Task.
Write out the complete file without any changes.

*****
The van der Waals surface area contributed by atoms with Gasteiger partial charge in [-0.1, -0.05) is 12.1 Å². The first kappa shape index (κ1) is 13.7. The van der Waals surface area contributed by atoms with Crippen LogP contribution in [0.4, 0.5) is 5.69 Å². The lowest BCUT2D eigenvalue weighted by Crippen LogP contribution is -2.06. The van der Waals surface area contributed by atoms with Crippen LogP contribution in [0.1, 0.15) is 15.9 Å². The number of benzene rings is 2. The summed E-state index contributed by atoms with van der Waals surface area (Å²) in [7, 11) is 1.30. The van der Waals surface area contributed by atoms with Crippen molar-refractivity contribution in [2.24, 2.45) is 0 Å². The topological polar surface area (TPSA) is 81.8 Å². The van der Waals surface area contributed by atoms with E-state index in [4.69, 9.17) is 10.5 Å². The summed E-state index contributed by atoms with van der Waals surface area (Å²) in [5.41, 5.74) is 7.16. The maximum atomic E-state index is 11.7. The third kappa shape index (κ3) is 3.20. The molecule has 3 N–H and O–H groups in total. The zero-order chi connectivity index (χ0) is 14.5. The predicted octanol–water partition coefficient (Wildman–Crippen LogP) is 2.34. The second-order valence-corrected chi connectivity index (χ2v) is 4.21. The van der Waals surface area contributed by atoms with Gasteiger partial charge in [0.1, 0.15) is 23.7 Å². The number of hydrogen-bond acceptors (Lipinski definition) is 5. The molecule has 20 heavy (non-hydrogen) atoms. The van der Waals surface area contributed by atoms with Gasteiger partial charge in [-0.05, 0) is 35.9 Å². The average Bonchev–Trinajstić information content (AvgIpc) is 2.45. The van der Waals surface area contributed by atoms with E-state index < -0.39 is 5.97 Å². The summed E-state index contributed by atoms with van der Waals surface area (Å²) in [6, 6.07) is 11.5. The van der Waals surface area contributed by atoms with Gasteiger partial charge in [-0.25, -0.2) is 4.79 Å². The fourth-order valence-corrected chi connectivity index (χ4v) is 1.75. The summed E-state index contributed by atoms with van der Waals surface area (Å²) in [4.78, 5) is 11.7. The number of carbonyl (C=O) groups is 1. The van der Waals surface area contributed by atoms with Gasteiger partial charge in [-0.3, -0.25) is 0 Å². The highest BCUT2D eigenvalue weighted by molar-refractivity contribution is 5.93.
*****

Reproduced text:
The van der Waals surface area contributed by atoms with Gasteiger partial charge in [-0.1, -0.05) is 12.1 Å². The first kappa shape index (κ1) is 13.7. The van der Waals surface area contributed by atoms with Crippen LogP contribution in [0.4, 0.5) is 5.69 Å². The lowest BCUT2D eigenvalue weighted by Crippen LogP contribution is -2.06. The van der Waals surface area contributed by atoms with Crippen LogP contribution in [0.1, 0.15) is 15.9 Å². The number of benzene rings is 2. The summed E-state index contributed by atoms with van der Waals surface area (Å²) in [7, 11) is 1.30. The van der Waals surface area contributed by atoms with Crippen molar-refractivity contribution in [2.24, 2.45) is 0 Å². The topological polar surface area (TPSA) is 81.8 Å². The van der Waals surface area contributed by atoms with E-state index in [4.69, 9.17) is 10.5 Å². The summed E-state index contributed by atoms with van der Waals surface area (Å²) in [5.41, 5.74) is 7.16. The maximum atomic E-state index is 11.7. The third kappa shape index (κ3) is 3.20. The molecule has 3 N–H and O–H groups in total. The zero-order chi connectivity index (χ0) is 14.5. The predicted octanol–water partition coefficient (Wildman–Crippen LogP) is 2.34. The second-order valence-corrected chi connectivity index (χ2v) is 4.21. The van der Waals surface area contributed by atoms with Gasteiger partial charge in [0.1, 0.15) is 23.7 Å². The number of hydrogen-bond acceptors (Lipinski definition) is 5. The molecule has 20 heavy (non-hydrogen) atoms. The van der Waals surface area contributed by atoms with Gasteiger partial charge in [-0.05, 0) is 35.9 Å². The average Bonchev–Trinajstić information content (AvgIpc) is 2.45. The van der Waals surface area contributed by atoms with E-state index < -0.39 is 5.97 Å². The summed E-state index contributed by atoms with van der Waals surface area (Å²) in [6, 6.07) is 11.5. The van der Waals surface area contributed by atoms with Gasteiger partial charge in [-0.25, -0.2) is 4.79 Å². The fourth-order valence-corrected chi connectivity index (χ4v) is 1.75. The summed E-state index contributed by atoms with van der Waals surface area (Å²) in [4.78, 5) is 11.7. The number of carbonyl (C=O) groups is 1. The van der Waals surface area contributed by atoms with Gasteiger partial charge in [-0.3, -0.25) is 0 Å². The highest BCUT2D eigenvalue weighted by molar-refractivity contribution is 5.93.